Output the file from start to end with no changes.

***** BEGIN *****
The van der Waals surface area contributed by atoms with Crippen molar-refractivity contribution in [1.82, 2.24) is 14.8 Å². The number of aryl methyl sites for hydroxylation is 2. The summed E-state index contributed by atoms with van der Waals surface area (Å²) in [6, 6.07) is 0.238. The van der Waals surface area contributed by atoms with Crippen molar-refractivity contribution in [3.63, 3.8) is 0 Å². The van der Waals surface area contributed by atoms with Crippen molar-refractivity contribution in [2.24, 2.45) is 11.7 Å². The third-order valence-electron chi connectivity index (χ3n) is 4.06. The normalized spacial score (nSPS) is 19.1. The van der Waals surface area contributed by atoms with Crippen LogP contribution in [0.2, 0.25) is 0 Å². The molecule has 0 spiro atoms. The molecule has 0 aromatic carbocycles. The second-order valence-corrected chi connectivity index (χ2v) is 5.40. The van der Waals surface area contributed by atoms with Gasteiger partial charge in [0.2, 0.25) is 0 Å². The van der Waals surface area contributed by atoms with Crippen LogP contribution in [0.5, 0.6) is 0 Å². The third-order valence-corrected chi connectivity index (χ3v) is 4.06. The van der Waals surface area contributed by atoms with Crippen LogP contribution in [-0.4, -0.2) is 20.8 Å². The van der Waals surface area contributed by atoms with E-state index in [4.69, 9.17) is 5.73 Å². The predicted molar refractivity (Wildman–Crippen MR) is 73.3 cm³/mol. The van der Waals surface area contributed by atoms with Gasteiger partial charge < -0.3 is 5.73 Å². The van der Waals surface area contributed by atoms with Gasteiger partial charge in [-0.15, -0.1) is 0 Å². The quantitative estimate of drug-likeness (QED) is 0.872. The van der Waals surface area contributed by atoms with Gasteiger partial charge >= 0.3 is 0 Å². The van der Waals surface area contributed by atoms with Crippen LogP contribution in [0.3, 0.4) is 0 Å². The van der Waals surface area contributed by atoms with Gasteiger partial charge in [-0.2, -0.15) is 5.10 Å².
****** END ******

The van der Waals surface area contributed by atoms with Crippen molar-refractivity contribution in [1.82, 2.24) is 14.8 Å². The number of aryl methyl sites for hydroxylation is 2. The summed E-state index contributed by atoms with van der Waals surface area (Å²) in [6, 6.07) is 0.238. The van der Waals surface area contributed by atoms with Crippen molar-refractivity contribution in [3.63, 3.8) is 0 Å². The van der Waals surface area contributed by atoms with Crippen molar-refractivity contribution in [2.24, 2.45) is 11.7 Å². The third-order valence-electron chi connectivity index (χ3n) is 4.06. The normalized spacial score (nSPS) is 19.1. The van der Waals surface area contributed by atoms with Crippen LogP contribution in [0.2, 0.25) is 0 Å². The molecule has 0 spiro atoms. The molecule has 0 aromatic carbocycles. The second-order valence-corrected chi connectivity index (χ2v) is 5.40. The van der Waals surface area contributed by atoms with Gasteiger partial charge in [0.2, 0.25) is 0 Å². The van der Waals surface area contributed by atoms with Crippen LogP contribution in [0.5, 0.6) is 0 Å². The third-order valence-corrected chi connectivity index (χ3v) is 4.06. The van der Waals surface area contributed by atoms with Crippen LogP contribution in [-0.4, -0.2) is 20.8 Å². The van der Waals surface area contributed by atoms with E-state index in [4.69, 9.17) is 5.73 Å². The predicted molar refractivity (Wildman–Crippen MR) is 73.3 cm³/mol. The van der Waals surface area contributed by atoms with Gasteiger partial charge < -0.3 is 5.73 Å². The van der Waals surface area contributed by atoms with Gasteiger partial charge in [-0.15, -0.1) is 0 Å². The quantitative estimate of drug-likeness (QED) is 0.872. The van der Waals surface area contributed by atoms with Gasteiger partial charge >= 0.3 is 0 Å². The van der Waals surface area contributed by atoms with Crippen LogP contribution in [0.3, 0.4) is 0 Å². The van der Waals surface area contributed by atoms with Gasteiger partial charge in [-0.2, -0.15) is 5.10 Å².